In a study updated last year, John Hattie of the University of Melbourne crunched the results of more than 65,000 research papers on the effects of hundreds of interventions on the learning of 250m pupils. He found that aspects of schools that parents care about a lot, such as class sizes, uniforms and streaming by ability, make little or no difference to whether children learn (see chart). What matters is “teacher expertise”. All of the 20 most powerful ways to improve school-time learning identified by the study depended on what a teacher did in the classroom.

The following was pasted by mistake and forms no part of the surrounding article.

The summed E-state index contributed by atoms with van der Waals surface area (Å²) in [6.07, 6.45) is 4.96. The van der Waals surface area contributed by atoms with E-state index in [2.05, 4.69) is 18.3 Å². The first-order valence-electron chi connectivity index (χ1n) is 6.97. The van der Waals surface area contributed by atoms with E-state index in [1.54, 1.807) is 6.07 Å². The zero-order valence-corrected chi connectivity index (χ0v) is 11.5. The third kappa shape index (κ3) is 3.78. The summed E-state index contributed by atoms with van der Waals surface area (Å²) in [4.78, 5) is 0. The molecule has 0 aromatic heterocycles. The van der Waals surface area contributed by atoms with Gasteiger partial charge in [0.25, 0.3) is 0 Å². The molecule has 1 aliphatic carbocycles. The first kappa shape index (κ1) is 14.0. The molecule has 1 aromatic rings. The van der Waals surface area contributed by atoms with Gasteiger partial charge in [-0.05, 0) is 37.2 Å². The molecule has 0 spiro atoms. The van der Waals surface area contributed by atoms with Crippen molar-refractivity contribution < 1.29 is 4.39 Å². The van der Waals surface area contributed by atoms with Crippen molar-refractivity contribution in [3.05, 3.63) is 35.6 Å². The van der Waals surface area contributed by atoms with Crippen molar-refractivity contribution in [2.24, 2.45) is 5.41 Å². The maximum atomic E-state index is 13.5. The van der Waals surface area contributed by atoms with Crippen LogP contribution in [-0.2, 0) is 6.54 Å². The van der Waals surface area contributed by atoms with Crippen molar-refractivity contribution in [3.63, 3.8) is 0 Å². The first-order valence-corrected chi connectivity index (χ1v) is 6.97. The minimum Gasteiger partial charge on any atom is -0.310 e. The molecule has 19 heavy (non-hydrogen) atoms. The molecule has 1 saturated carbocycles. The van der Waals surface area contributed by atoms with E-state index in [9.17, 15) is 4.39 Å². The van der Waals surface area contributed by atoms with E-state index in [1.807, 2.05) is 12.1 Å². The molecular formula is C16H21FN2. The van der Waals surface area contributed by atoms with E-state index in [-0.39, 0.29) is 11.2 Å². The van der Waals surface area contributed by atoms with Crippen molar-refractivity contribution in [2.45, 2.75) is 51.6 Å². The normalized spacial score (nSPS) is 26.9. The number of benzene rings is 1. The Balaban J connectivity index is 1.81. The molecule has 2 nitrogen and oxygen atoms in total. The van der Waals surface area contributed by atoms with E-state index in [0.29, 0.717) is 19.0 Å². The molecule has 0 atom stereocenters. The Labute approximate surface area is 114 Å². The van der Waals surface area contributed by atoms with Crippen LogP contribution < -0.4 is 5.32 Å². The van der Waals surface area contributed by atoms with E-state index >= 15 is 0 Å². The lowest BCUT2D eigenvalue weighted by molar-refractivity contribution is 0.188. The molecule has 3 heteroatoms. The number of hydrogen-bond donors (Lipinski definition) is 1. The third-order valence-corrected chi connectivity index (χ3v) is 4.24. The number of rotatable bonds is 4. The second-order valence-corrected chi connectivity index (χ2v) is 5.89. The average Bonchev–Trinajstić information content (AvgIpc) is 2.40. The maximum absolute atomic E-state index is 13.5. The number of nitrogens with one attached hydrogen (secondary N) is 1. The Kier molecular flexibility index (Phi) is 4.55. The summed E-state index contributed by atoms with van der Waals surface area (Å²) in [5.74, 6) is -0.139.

That’s both a clear picture of the problem and the road to the solution. Too many “clean” sideline drills; not enough practice in learning to play the “messy” game, intelligently. Too great a gap between what the (simplified) drill was “teaching” and what the complex performance demanded that they learn.